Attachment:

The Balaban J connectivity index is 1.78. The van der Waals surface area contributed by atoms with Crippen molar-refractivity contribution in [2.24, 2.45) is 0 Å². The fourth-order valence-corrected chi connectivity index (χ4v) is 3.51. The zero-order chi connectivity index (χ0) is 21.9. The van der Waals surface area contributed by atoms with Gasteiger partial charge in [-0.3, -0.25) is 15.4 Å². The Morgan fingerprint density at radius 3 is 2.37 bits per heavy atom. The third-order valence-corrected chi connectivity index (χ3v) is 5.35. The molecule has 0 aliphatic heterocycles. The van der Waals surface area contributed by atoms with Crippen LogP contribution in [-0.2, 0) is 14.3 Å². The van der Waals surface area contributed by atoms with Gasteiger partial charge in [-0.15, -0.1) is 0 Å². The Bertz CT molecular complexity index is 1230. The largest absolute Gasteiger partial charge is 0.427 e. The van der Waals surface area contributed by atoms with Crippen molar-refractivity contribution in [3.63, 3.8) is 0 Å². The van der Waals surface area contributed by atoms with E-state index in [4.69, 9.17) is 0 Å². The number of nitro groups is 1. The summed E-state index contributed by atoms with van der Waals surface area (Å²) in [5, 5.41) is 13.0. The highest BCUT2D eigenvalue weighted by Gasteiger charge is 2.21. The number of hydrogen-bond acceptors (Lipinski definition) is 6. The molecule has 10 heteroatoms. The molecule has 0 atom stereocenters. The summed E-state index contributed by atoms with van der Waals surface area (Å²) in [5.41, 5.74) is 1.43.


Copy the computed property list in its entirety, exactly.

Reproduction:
The Balaban J connectivity index is 1.78. The van der Waals surface area contributed by atoms with Crippen molar-refractivity contribution in [2.24, 2.45) is 0 Å². The fourth-order valence-corrected chi connectivity index (χ4v) is 3.51. The zero-order chi connectivity index (χ0) is 21.9. The van der Waals surface area contributed by atoms with Gasteiger partial charge in [-0.3, -0.25) is 15.4 Å². The Morgan fingerprint density at radius 3 is 2.37 bits per heavy atom. The third-order valence-corrected chi connectivity index (χ3v) is 5.35. The molecule has 0 aliphatic heterocycles. The van der Waals surface area contributed by atoms with Crippen LogP contribution in [-0.2, 0) is 14.3 Å². The van der Waals surface area contributed by atoms with Gasteiger partial charge in [-0.15, -0.1) is 0 Å². The Bertz CT molecular complexity index is 1230. The largest absolute Gasteiger partial charge is 0.427 e. The van der Waals surface area contributed by atoms with Crippen molar-refractivity contribution in [3.63, 3.8) is 0 Å². The van der Waals surface area contributed by atoms with E-state index in [4.69, 9.17) is 0 Å². The number of nitro groups is 1. The summed E-state index contributed by atoms with van der Waals surface area (Å²) in [5, 5.41) is 13.0. The highest BCUT2D eigenvalue weighted by Gasteiger charge is 2.21. The number of hydrogen-bond acceptors (Lipinski definition) is 6. The molecule has 10 heteroatoms. The molecule has 0 atom stereocenters. The summed E-state index contributed by atoms with van der Waals surface area (Å²) in [5.41, 5.74) is 1.43.